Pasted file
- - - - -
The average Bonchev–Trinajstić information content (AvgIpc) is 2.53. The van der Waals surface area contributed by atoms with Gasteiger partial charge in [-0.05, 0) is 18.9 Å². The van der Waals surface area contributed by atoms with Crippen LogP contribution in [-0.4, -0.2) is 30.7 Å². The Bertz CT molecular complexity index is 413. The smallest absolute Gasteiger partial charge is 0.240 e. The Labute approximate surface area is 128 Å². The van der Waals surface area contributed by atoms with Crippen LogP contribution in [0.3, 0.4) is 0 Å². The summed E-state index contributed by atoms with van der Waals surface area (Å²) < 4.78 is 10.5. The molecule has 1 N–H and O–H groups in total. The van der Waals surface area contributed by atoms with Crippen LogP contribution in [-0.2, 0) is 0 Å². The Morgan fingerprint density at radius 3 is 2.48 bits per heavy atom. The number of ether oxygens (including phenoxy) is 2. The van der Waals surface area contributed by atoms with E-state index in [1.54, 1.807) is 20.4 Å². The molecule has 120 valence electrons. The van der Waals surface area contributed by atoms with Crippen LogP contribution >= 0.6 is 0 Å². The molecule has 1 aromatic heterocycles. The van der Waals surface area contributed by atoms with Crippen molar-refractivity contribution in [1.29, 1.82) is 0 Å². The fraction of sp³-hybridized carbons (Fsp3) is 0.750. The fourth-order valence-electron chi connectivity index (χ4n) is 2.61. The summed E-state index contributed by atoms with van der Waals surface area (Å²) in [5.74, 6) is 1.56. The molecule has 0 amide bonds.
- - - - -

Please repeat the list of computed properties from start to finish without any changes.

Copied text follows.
The average Bonchev–Trinajstić information content (AvgIpc) is 2.53. The van der Waals surface area contributed by atoms with Gasteiger partial charge in [-0.05, 0) is 18.9 Å². The van der Waals surface area contributed by atoms with Crippen LogP contribution in [-0.4, -0.2) is 30.7 Å². The Bertz CT molecular complexity index is 413. The smallest absolute Gasteiger partial charge is 0.240 e. The Labute approximate surface area is 128 Å². The van der Waals surface area contributed by atoms with Crippen LogP contribution in [0.3, 0.4) is 0 Å². The summed E-state index contributed by atoms with van der Waals surface area (Å²) < 4.78 is 10.5. The molecule has 1 N–H and O–H groups in total. The van der Waals surface area contributed by atoms with Crippen LogP contribution in [-0.2, 0) is 0 Å². The Morgan fingerprint density at radius 3 is 2.48 bits per heavy atom. The number of ether oxygens (including phenoxy) is 2. The van der Waals surface area contributed by atoms with E-state index in [1.54, 1.807) is 20.4 Å². The molecule has 120 valence electrons. The van der Waals surface area contributed by atoms with Crippen LogP contribution >= 0.6 is 0 Å². The molecule has 1 aromatic heterocycles. The van der Waals surface area contributed by atoms with Crippen molar-refractivity contribution in [1.29, 1.82) is 0 Å². The fraction of sp³-hybridized carbons (Fsp3) is 0.750. The fourth-order valence-electron chi connectivity index (χ4n) is 2.61. The summed E-state index contributed by atoms with van der Waals surface area (Å²) in [5.74, 6) is 1.56. The molecule has 0 amide bonds.